#1
Ok so I do my own recordings of my own music, and I do mainly metal stuff. In one of my songs, I want to add group vocals but I'm not sure what the best method of recording the group vocals would be. Any advice?
#2
Depends what you mean by "group vocals"

If you mean gang vocals the best thing to do is have a central mic and get people to stand around it at different differences. Repeat as many times as you need to make it sound like a crowd.
All I want is for everyone to go to hell...
...It's the last place I was seen before I lost myself



Quote by DisarmGoliath
You can be the deputy llamma of the recordings forum!
#3
What I like to do is have people stand around a mic in a nice reflective room and do 3 takes - Left, right and center. Then i print them all to one stereo track to save space and cpu and apply reverb to taste.
#4
Just did some gang vocals last week for my band's new album, and what we did was place a condenser mic (Rode NT-1A) in the room the singer had been singing in earlier, and propped the door open - we then stood about 10-15ft down the corridor from the mic and shouted/chanted/whatever-you-wanna-call-it the lines. There were three of us there at the time, and we did four takes of each bit, which I've panned two about 65-70%% L and R and another two a bit quieter in the mix, panned more centrally.

One thing I will mention is that if you have the main vocalist singing the line too, as we did, it's a good idea to also have him in the gang vocals 'crowd' to make sure there is at least some cohesiveness between the tracks - really helps them gel better.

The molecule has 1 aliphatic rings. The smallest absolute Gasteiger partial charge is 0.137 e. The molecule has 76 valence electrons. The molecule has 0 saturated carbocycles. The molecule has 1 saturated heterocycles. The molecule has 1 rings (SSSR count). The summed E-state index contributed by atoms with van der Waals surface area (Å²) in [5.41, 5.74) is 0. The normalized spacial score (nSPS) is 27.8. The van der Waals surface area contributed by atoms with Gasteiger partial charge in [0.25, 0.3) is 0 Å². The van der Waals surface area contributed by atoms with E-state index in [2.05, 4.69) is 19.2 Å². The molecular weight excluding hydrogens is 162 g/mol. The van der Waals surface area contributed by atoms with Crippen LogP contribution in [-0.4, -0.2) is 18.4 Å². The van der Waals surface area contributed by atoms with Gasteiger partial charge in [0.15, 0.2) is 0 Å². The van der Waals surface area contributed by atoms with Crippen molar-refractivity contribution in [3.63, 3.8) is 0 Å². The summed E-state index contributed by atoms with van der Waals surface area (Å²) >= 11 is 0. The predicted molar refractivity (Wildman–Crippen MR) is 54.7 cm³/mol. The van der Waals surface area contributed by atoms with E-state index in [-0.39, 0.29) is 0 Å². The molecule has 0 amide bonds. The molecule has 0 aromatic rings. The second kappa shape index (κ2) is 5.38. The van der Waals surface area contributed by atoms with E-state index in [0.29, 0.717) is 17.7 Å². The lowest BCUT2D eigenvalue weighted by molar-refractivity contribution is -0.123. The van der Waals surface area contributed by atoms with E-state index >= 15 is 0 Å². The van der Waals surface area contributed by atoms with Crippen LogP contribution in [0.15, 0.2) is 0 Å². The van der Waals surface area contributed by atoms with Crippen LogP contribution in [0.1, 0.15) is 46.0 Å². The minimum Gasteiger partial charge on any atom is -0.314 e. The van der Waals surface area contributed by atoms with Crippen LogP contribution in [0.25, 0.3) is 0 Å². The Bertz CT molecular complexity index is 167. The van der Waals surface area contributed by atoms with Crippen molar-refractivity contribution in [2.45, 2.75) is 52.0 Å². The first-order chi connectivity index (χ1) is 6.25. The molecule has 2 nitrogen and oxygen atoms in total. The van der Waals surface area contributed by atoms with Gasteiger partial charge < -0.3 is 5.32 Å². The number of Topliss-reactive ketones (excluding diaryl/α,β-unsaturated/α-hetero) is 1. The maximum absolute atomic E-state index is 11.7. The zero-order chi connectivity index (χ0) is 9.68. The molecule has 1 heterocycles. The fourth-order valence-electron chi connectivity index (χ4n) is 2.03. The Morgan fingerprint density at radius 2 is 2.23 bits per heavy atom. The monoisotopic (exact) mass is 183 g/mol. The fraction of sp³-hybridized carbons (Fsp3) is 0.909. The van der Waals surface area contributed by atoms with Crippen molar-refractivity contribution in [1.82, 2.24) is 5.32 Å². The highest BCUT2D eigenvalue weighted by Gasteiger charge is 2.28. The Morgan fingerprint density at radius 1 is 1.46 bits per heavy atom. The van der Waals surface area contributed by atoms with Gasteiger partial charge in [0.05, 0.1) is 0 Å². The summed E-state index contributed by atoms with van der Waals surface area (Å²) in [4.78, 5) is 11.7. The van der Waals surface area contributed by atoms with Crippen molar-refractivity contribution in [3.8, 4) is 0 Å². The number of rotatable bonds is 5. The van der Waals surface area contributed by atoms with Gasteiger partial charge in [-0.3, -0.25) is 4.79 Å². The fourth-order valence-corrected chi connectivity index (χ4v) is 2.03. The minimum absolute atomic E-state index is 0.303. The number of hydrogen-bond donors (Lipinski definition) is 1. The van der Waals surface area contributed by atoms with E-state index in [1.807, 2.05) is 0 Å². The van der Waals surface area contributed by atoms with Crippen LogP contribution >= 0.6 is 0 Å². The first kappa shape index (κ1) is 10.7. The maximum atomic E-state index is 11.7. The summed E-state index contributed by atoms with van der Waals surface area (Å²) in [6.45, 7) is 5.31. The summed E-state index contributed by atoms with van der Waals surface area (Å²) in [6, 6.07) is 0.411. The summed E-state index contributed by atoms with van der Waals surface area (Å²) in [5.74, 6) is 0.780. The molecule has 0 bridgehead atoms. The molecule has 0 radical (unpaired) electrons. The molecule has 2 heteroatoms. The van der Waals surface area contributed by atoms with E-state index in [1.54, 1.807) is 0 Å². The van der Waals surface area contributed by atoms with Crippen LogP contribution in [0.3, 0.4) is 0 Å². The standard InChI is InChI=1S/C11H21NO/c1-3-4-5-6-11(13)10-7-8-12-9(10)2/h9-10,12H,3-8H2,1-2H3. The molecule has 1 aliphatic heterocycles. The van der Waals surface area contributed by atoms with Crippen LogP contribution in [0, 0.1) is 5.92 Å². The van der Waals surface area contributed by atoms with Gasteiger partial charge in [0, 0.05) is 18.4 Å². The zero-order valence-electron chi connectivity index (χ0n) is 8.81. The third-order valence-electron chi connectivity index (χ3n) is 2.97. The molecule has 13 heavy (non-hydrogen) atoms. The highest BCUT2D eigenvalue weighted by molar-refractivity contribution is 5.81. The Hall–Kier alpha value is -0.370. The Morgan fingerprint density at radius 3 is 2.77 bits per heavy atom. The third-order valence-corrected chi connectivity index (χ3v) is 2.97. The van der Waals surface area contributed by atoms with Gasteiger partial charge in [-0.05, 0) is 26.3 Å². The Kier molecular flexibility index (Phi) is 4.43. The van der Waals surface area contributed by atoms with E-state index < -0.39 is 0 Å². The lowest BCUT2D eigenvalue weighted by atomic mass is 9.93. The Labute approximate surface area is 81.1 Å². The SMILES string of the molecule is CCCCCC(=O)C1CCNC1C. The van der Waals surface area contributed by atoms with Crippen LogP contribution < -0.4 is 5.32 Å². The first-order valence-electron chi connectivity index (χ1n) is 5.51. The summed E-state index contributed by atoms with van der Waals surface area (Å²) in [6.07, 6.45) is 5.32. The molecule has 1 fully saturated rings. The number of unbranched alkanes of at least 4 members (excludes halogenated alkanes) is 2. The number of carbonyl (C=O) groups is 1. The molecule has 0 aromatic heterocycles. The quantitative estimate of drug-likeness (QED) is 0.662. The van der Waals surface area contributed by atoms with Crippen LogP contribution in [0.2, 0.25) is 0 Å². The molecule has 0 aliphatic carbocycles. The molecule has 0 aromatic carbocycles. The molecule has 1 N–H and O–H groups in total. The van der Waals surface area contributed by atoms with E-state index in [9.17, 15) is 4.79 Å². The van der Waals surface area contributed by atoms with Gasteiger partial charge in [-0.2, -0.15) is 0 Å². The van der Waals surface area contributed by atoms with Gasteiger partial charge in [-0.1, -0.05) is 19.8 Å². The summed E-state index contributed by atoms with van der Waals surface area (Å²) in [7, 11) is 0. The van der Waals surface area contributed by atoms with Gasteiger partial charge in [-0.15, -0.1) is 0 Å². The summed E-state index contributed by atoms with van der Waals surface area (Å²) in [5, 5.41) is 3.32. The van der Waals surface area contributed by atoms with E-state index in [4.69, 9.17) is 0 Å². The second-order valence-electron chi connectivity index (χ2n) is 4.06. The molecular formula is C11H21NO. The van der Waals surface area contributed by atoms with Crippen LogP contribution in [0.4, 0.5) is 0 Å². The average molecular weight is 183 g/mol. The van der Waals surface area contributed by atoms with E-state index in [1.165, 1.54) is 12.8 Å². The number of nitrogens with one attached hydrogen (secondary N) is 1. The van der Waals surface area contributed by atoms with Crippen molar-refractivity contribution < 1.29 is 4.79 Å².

Then it's just a case of getting the balance between main vox and the gang vox, and getting a good reverb on there to add to the feeling of size and space. - alternatively, recording in a nice-sounding room with an echo. We esperimented with having the door to the bathroom behind us open, to allow some echo to swell up and slapback to the mic after our voices, but in the end just went for a slightly drier sound to tinker with in post-prod.
Hey, look. Sigs are back.
#5
Quote by DisarmGoliath
Just did some gang vocals last week for my band's new album, and what we did was place a condenser mic (Rode NT-1A) in the room the singer had been singing in earlier, and propped the door open - we then stood about 10-15ft down the corridor from the mic and shouted/chanted/whatever-you-wanna-call-it the lines. There were three of us there at the time, and we did four takes of each bit, which I've panned two about 65-70%% L and R and another two a bit quieter in the mix, panned more centrally.

One thing I will mention is that if you have the main vocalist singing the line too, as we did, it's a good idea to also have him in the gang vocals 'crowd' to make sure there is at least some cohesiveness between the tracks - really helps them gel better.

Then it's just a case of getting the balance between main vox and the gang vox, and getting a good reverb on there to add to the feeling of size and space. - alternatively, recording in a nice-sounding room with an echo. We esperimented with having the door to the bathroom behind us open, to allow some echo to swell up and slapback to the mic after our voices, but in the end just went for a slightly drier sound to tinker with in post-prod.


I have used this exact same technique and it worked great.
#6
Quote by FireHawk
I have used this exact same technique and it worked great.




I also forgot to mention to TS; if you're trying to get the gang vocal effect on your own it just won't work (unless you happen to be very good at impressions/vocal imitation, though I can't see that working very successfully if I'm honest lol). The effect is created because everyone's voice is different and all the different voices together with different timings and stresses on syllables all combine to tell your ears there are lots of voices. I'd say a minimum of 3-4 people, tracked a good few times, is what it takes to fool the ear into thinking it is hearing a lot more voices... then it's down to how the tracks are blended in, that give the sense of depth.
Hey, look. Sigs are back.
#7
Thank you very much guys, ill keep ya posted and let ya know if I run into any problems with this